When I first conceived the title, Just this side of Spring, I thought it would be mostly a tribute to Nikki, my beloved Siberian Husky. Nikki, my piano muse, who never tired of laying beneath my piano when I played, was quite possibly the sweetest dog I’ve ever known. She was diagnosed with Cancer on January 4 of 2008. I never believed that January, that she would be gone from our lives in April. Nor did I believe that I would have to fight Breast Cancer again.
We didn’t know how long Nikki had but the first couple months she was really doing very well. Then, towards the end of March, as we struggled to get past the last of the cold Winter months and head into Spring, there was a marked change. And on the morning of April 9th, Nikki could barely stand. Every day is a gift and ultimately, that was the last one we would share together’ she never took her eyes from mine until she closed them for the last time. We had just shared the previous weekend in the yard, with a patio fire going to keep us warm. Only the small, but brave, Primroses had begun to bloom, otherwise the gardens were still asleep.
January 16 of this year, (2009) I was diagnosed with Breast Cancer a second time. Preservation was not an option and after much research, questions, second opinions and reflection, I elected to have a double Mastectomy. As I sit at my computer writing this, March 14, about a week and a half post-op, I think of where we all were just one year ago’ Nikki’s Cancer was not kind. I look out my office window and Nikki, of course, is not in her usual spot. Winter can be callous, but its snow is at last receding’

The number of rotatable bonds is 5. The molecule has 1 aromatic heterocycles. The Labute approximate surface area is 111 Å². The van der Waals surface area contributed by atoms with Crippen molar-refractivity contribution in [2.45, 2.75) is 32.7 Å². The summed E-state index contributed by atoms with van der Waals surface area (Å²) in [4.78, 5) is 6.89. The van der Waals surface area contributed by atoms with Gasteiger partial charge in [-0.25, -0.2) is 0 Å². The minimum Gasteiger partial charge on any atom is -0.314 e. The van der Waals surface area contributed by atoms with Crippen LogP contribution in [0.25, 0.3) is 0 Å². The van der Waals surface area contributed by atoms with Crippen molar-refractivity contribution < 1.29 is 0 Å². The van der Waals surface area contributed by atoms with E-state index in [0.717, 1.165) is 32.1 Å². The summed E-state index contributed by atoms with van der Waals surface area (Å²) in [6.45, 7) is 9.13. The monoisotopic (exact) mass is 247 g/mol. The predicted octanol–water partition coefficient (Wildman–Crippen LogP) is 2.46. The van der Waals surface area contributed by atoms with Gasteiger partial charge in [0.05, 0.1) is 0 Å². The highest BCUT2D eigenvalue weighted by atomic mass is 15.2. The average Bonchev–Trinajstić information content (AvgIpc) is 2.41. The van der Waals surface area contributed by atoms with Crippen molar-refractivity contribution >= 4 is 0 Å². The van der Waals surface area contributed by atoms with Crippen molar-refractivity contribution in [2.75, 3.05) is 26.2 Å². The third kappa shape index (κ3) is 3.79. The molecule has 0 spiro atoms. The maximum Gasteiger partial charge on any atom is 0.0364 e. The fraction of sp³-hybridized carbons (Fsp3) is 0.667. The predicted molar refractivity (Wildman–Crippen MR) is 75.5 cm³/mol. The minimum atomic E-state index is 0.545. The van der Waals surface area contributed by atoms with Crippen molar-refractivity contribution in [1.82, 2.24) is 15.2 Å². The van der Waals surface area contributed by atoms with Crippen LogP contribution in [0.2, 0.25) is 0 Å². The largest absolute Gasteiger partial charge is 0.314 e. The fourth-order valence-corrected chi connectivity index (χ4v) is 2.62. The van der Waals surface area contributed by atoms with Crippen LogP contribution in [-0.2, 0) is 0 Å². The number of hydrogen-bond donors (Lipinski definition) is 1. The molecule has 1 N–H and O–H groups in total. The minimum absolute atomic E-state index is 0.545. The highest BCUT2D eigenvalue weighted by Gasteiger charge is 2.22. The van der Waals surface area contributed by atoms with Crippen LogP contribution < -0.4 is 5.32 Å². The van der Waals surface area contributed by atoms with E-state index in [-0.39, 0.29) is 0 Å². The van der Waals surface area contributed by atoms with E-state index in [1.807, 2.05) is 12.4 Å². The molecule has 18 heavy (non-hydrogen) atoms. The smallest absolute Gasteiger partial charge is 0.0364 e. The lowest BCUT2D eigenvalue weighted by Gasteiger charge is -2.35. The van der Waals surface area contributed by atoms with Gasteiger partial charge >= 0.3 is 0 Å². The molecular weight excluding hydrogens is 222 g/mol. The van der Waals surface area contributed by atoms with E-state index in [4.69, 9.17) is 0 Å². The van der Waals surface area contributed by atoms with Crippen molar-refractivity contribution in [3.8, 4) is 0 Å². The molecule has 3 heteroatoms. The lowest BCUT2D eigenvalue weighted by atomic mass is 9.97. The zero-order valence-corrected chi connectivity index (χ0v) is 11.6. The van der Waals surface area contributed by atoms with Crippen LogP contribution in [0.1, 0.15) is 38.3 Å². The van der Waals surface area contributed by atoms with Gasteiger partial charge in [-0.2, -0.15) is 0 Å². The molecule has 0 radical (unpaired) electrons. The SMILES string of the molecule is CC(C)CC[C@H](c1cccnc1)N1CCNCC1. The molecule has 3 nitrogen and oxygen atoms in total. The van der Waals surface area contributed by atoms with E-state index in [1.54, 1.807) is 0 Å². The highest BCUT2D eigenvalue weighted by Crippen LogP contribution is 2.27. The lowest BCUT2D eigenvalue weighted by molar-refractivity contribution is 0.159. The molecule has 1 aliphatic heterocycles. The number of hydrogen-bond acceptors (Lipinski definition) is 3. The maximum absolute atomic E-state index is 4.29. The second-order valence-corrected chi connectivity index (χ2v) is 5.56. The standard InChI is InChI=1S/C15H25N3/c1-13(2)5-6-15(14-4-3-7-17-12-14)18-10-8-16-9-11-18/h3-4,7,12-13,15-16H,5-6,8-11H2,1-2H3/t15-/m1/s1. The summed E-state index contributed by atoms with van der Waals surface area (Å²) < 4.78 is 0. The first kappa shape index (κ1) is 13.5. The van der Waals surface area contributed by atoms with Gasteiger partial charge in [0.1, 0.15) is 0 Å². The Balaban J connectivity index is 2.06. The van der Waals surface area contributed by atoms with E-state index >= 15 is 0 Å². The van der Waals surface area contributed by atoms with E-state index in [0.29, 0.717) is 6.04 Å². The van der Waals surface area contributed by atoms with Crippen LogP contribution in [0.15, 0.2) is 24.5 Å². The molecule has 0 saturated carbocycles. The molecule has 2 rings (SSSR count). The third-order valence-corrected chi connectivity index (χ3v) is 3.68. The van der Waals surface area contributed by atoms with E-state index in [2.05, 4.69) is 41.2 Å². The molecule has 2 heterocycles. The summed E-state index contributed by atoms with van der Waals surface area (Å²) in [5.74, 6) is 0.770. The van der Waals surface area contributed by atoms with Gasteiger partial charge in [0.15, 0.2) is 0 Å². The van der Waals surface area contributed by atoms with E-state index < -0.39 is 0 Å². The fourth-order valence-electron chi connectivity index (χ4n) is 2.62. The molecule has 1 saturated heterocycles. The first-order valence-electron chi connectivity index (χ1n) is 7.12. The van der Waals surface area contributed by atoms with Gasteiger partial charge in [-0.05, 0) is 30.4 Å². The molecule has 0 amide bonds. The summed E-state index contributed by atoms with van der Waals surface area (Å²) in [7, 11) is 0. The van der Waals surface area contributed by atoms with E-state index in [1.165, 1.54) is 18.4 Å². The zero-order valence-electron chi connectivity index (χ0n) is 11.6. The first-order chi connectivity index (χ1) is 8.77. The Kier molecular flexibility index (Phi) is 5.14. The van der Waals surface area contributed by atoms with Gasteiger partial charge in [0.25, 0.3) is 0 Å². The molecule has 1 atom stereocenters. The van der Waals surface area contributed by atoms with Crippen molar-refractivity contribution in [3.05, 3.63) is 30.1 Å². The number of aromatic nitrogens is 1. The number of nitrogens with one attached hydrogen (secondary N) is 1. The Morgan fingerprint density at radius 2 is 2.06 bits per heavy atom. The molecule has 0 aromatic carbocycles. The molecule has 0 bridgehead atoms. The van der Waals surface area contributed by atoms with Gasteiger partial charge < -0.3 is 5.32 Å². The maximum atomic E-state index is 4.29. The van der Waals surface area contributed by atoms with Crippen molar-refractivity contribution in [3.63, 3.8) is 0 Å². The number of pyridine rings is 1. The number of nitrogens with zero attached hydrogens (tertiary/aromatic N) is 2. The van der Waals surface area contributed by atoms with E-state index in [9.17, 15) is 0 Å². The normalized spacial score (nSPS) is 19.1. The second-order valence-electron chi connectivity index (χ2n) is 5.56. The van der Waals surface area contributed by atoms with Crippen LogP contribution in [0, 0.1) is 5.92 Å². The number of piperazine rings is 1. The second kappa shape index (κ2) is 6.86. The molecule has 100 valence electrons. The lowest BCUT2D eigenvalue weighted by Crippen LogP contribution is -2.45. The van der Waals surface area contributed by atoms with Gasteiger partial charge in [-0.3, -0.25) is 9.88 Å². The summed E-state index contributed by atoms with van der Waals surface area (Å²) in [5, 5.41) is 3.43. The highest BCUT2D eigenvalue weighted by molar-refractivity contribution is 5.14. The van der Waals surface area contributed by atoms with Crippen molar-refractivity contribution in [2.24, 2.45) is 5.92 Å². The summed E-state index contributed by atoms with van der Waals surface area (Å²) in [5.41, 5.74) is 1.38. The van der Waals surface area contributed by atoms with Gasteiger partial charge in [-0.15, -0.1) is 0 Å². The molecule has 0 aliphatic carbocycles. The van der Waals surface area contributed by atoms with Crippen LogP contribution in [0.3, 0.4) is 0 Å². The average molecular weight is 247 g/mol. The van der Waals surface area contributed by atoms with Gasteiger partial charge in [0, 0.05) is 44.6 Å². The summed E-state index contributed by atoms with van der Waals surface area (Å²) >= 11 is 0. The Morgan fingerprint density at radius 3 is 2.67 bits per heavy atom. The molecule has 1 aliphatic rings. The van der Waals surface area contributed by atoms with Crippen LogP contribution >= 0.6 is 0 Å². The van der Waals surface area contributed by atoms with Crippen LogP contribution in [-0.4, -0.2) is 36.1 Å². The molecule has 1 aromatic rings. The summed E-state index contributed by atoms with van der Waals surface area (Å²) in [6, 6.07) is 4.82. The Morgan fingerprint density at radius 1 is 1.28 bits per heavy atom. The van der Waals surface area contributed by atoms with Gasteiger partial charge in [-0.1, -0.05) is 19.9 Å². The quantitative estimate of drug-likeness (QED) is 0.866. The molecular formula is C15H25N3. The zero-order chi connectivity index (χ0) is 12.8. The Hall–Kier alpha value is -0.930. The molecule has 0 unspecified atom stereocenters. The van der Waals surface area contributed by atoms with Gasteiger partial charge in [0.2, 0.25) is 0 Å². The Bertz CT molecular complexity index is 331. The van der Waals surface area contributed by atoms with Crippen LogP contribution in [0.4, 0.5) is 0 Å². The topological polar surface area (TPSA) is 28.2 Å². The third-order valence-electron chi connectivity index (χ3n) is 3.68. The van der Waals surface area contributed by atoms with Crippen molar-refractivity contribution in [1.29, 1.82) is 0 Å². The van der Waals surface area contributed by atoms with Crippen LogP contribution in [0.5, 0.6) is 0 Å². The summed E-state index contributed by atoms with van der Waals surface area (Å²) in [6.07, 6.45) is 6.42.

This experience remains surreal in my mind. I find myself reflecting oddly, ‘I did have a double Mastectomy, didn’t I?’. I thought I’d be prepared for this in light of my prior Cancer surgeries but I really wasn’t. On my album ‘A Place in the Sun’, I talked about my journey through Breast Cancer, how ‘I was a Cancer Survivor to add to the list’ – I didn’t expect an encore. This time is so very different and words escape me as to how best to explain. I had already well-begun writing for this album and then Cancer hit, yet again. Cancer happens when you’re busy living and except for anger and a few tears, I just realized I had to do what was necessary to beat it down again and to get to that place in Spring where gardens awaken and memories bloom’.
I know that no matter what is taken out, cut away, or reshaped, I will always be who I am. Though ‘why’ often confounds my thinking, I do believe that I am a lucky woman despite the many odds against me. How can I not feel so with my whole life ahead of me due to an excellent prognosis. I can’t help but feel, and know that there are spiritual forces that watch out for me and I truly feel blessed by the love and care bestowed upon me from all those whose lives have intersected with mine.